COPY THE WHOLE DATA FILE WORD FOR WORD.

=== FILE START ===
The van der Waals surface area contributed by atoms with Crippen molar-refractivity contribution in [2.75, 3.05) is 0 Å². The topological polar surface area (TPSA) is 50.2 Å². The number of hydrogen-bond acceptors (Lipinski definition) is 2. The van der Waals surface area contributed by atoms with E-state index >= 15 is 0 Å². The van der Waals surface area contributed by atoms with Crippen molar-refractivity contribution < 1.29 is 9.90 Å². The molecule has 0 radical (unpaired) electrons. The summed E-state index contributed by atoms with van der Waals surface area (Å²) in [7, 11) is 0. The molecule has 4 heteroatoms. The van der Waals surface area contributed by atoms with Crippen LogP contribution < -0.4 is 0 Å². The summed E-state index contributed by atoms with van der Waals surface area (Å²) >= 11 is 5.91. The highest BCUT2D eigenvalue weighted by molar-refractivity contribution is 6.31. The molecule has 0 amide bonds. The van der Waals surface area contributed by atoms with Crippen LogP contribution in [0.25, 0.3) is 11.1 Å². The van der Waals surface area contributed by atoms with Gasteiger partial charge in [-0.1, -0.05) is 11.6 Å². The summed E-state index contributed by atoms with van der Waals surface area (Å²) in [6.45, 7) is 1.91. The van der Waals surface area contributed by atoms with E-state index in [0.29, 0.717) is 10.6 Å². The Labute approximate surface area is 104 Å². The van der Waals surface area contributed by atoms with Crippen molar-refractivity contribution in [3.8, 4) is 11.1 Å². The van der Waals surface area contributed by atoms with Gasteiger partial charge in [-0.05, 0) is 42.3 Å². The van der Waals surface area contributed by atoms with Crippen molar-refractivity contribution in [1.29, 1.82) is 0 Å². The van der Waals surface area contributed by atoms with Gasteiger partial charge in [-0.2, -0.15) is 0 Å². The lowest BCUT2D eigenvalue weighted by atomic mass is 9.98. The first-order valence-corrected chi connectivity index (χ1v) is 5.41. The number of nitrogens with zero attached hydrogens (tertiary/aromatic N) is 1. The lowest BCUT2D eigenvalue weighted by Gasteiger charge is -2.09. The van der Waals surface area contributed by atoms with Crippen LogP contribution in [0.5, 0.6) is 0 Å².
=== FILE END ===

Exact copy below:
The van der Waals surface area contributed by atoms with Crippen molar-refractivity contribution in [2.75, 3.05) is 0 Å². The topological polar surface area (TPSA) is 50.2 Å². The number of hydrogen-bond acceptors (Lipinski definition) is 2. The van der Waals surface area contributed by atoms with E-state index >= 15 is 0 Å². The van der Waals surface area contributed by atoms with Crippen molar-refractivity contribution < 1.29 is 9.90 Å². The molecule has 0 radical (unpaired) electrons. The summed E-state index contributed by atoms with van der Waals surface area (Å²) in [7, 11) is 0. The molecule has 4 heteroatoms. The van der Waals surface area contributed by atoms with Crippen LogP contribution < -0.4 is 0 Å². The summed E-state index contributed by atoms with van der Waals surface area (Å²) >= 11 is 5.91. The highest BCUT2D eigenvalue weighted by molar-refractivity contribution is 6.31. The molecule has 0 amide bonds. The van der Waals surface area contributed by atoms with Crippen LogP contribution in [0.25, 0.3) is 11.1 Å². The van der Waals surface area contributed by atoms with Gasteiger partial charge in [-0.1, -0.05) is 11.6 Å². The summed E-state index contributed by atoms with van der Waals surface area (Å²) in [6.45, 7) is 1.91. The van der Waals surface area contributed by atoms with E-state index in [0.29, 0.717) is 10.6 Å². The Labute approximate surface area is 104 Å². The van der Waals surface area contributed by atoms with Crippen molar-refractivity contribution in [3.8, 4) is 11.1 Å². The van der Waals surface area contributed by atoms with Gasteiger partial charge in [-0.05, 0) is 42.3 Å². The van der Waals surface area contributed by atoms with Crippen molar-refractivity contribution in [1.29, 1.82) is 0 Å². The van der Waals surface area contributed by atoms with Gasteiger partial charge in [-0.2, -0.15) is 0 Å². The lowest BCUT2D eigenvalue weighted by atomic mass is 9.98. The first-order valence-corrected chi connectivity index (χ1v) is 5.41. The number of nitrogens with zero attached hydrogens (tertiary/aromatic N) is 1. The lowest BCUT2D eigenvalue weighted by Gasteiger charge is -2.09. The van der Waals surface area contributed by atoms with Crippen LogP contribution in [0.5, 0.6) is 0 Å².